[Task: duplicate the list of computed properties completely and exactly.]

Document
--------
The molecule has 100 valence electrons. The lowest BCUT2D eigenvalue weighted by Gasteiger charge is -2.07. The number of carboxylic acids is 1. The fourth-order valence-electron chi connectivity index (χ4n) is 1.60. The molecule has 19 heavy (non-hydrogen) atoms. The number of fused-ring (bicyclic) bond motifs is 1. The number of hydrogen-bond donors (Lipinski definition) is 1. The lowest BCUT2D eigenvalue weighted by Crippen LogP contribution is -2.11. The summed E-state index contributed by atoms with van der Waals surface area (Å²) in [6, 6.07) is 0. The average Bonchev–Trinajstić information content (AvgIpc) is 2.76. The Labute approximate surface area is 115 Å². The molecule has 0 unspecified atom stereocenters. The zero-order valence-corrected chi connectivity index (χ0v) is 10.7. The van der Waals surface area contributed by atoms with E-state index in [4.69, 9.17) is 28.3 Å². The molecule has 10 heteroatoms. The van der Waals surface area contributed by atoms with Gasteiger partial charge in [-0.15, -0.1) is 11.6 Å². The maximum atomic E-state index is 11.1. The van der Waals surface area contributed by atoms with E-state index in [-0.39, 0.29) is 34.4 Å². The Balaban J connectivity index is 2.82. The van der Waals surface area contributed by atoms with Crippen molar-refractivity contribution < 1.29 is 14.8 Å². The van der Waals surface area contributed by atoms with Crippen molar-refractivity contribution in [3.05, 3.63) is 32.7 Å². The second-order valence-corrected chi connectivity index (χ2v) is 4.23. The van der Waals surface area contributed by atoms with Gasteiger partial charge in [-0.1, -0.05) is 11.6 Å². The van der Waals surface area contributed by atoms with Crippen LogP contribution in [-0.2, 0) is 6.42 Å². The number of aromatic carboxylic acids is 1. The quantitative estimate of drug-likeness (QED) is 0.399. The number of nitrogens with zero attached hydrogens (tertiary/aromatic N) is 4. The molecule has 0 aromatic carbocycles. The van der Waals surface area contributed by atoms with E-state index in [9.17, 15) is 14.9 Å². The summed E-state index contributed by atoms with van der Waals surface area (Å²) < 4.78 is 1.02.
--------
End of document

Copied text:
The molecule has 100 valence electrons. The lowest BCUT2D eigenvalue weighted by Gasteiger charge is -2.07. The number of carboxylic acids is 1. The fourth-order valence-electron chi connectivity index (χ4n) is 1.60. The molecule has 19 heavy (non-hydrogen) atoms. The number of fused-ring (bicyclic) bond motifs is 1. The number of hydrogen-bond donors (Lipinski definition) is 1. The lowest BCUT2D eigenvalue weighted by Crippen LogP contribution is -2.11. The summed E-state index contributed by atoms with van der Waals surface area (Å²) in [6, 6.07) is 0. The average Bonchev–Trinajstić information content (AvgIpc) is 2.76. The Labute approximate surface area is 115 Å². The molecule has 0 unspecified atom stereocenters. The zero-order valence-corrected chi connectivity index (χ0v) is 10.7. The van der Waals surface area contributed by atoms with E-state index in [4.69, 9.17) is 28.3 Å². The molecule has 10 heteroatoms. The van der Waals surface area contributed by atoms with Gasteiger partial charge in [-0.15, -0.1) is 11.6 Å². The maximum atomic E-state index is 11.1. The van der Waals surface area contributed by atoms with E-state index in [-0.39, 0.29) is 34.4 Å². The Balaban J connectivity index is 2.82. The van der Waals surface area contributed by atoms with Crippen molar-refractivity contribution < 1.29 is 14.8 Å². The van der Waals surface area contributed by atoms with Crippen molar-refractivity contribution in [3.05, 3.63) is 32.7 Å². The second-order valence-corrected chi connectivity index (χ2v) is 4.23. The van der Waals surface area contributed by atoms with Gasteiger partial charge in [-0.1, -0.05) is 11.6 Å². The van der Waals surface area contributed by atoms with Crippen LogP contribution in [-0.2, 0) is 6.42 Å². The number of aromatic carboxylic acids is 1. The quantitative estimate of drug-likeness (QED) is 0.399. The number of nitrogens with zero attached hydrogens (tertiary/aromatic N) is 4. The molecule has 0 aromatic carbocycles. The van der Waals surface area contributed by atoms with E-state index in [9.17, 15) is 14.9 Å². The summed E-state index contributed by atoms with van der Waals surface area (Å²) < 4.78 is 1.02.